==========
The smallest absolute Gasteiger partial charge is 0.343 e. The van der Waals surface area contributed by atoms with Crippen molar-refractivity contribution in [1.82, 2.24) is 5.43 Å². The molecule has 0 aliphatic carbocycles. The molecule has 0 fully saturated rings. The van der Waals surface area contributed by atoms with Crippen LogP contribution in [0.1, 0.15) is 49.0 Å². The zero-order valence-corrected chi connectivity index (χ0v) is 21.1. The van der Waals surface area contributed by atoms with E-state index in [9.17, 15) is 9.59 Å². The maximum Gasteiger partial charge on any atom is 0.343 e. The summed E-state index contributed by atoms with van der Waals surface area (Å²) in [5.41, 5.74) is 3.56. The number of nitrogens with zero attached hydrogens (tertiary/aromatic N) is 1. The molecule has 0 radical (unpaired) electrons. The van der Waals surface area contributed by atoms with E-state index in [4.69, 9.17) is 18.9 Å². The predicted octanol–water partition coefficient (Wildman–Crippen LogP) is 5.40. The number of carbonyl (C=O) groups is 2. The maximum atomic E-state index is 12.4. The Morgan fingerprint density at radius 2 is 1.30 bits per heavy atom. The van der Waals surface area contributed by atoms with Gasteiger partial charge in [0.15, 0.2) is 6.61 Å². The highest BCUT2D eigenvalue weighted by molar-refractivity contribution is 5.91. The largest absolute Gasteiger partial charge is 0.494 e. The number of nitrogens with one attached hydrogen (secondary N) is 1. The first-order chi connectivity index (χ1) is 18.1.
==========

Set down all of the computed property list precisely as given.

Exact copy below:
The smallest absolute Gasteiger partial charge is 0.343 e. The van der Waals surface area contributed by atoms with Crippen molar-refractivity contribution in [1.82, 2.24) is 5.43 Å². The molecule has 0 aliphatic carbocycles. The molecule has 0 fully saturated rings. The van der Waals surface area contributed by atoms with Crippen LogP contribution in [0.1, 0.15) is 49.0 Å². The zero-order valence-corrected chi connectivity index (χ0v) is 21.1. The van der Waals surface area contributed by atoms with E-state index in [9.17, 15) is 9.59 Å². The maximum Gasteiger partial charge on any atom is 0.343 e. The summed E-state index contributed by atoms with van der Waals surface area (Å²) in [5.41, 5.74) is 3.56. The number of nitrogens with zero attached hydrogens (tertiary/aromatic N) is 1. The molecule has 0 radical (unpaired) electrons. The van der Waals surface area contributed by atoms with E-state index in [4.69, 9.17) is 18.9 Å². The predicted octanol–water partition coefficient (Wildman–Crippen LogP) is 5.40. The number of carbonyl (C=O) groups is 2. The maximum atomic E-state index is 12.4. The Morgan fingerprint density at radius 2 is 1.30 bits per heavy atom. The van der Waals surface area contributed by atoms with Gasteiger partial charge in [0.15, 0.2) is 6.61 Å². The highest BCUT2D eigenvalue weighted by molar-refractivity contribution is 5.91. The largest absolute Gasteiger partial charge is 0.494 e. The number of nitrogens with one attached hydrogen (secondary N) is 1. The first-order chi connectivity index (χ1) is 18.1.